8 Tips to Make Travel and Vet Visits Less Stressful For Your Cat

8 Tips to Make Travel and Vet Visits Less Stressful For Your Cat

Do you dread taking your cat to the vet because it’s so stressful? Does your cat run at the first sight of their carrier, then valiantly and determinedly resist going inside by muscling their way out? You’re not alone. Cats fear change, and many associate their carrier with negative experiences—like going to the vet’s office, car travel, or a bad memory associated with the car. Some cats become so stressed seeing a carrier or being inside of one—they immediately urinate,  meow loudly, drool excessively, and some even vomit. It’s that traumatic for them. It’s enough to make a cat parent’s blood pressure skyrocket!

But what if you could transform your cat’s negative association into a positive experience? Here’s a step-by-step process for making your cat carrier a more inviting, welcoming and non-threatening place, and your cat’s trip to the vet a far more enjoyable, less stressful experience.

8 Tips to Make Travel and Vet Visits Less Stressful For Your Cat

  1. Choose the Best Carrier – First you want to choose a safe, secure, and stable carrier. Hard sided carriers offer the safest protection; soft sided carriers provide the least protection and can actually collapse on your cat under pressure. Choose a carrier that has both top-loading and front-loading doors so you can access your cat more easily. Make sure your carrier is large enough for your cat to turn around and stand up, avoid getting a carrier that is too small or one your cat will outgrow when an adult. Your carrier should provide ample space and be comfortable for them for longer periods of time. Be sure to add a soft pad for the bottom, and if necessary add a pee pad in case they have an accident.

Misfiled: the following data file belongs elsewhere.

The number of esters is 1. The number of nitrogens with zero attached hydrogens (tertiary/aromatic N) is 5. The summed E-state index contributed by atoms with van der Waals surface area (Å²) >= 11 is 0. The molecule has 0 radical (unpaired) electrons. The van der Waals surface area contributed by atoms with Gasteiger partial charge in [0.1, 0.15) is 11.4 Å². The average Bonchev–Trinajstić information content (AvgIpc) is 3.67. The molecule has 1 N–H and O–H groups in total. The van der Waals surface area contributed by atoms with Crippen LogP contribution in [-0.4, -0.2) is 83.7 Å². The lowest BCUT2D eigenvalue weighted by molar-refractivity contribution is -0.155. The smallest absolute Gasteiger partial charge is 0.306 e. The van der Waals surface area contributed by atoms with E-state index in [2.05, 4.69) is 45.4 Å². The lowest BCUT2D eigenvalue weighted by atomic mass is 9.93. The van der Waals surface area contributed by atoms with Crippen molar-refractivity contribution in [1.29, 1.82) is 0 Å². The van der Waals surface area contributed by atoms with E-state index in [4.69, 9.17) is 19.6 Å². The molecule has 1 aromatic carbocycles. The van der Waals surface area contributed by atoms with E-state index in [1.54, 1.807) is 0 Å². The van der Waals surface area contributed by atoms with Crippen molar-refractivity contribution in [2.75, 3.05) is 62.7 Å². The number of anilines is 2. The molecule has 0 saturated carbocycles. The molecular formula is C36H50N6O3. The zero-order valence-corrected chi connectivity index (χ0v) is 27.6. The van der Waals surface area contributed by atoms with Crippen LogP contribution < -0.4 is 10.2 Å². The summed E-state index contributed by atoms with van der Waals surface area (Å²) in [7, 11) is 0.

2. Leave the Carrier Out in a Room – Get your cat comfortable with her carrier by making it less threatening. Keep the carrier visible inside your home to make it a positive experience. Put it in a location where your cat likes to sleep, nap or relax. Make sure it’s in a quiet place where there isn’t a lot of foot traffic. The best place is wherever your cat likes to comfortably hang out.
  3. Leave the Carrier Door Open – Get your cat accustomed to the carrier by leaving it out for days in advance of their vet visit or road trip. Leave it out as an optional place for them to sleep or nap, leaving the door propped open. Let them get used to seeing it, smelling it, and going inside—so the carrier is less threatening and won’t induce fear. Add a piece of your clothing as bedding (with your smell on it) or add a soft blanket or pad to make it more inviting for them. Consider placing it near a warm place or where the sun comes through a window—cats love heat and to be warm. You can also remove the top of the carrier to make it more like a cat bed for them.
  4. Reward Your Cat Inside the Carrier – Reward your cat with their favorite treat or meal inside, so they associate the carrier with a pleasant experience. Play with your cat by dangling a fishing pole or teaser wand-style toy inside the carrier, and surround their carrier with their favorite toys and catnip. Do this for several days or even weeks to really get them comfortable and relaxed with their carrier, associating pleasurable experiences with it.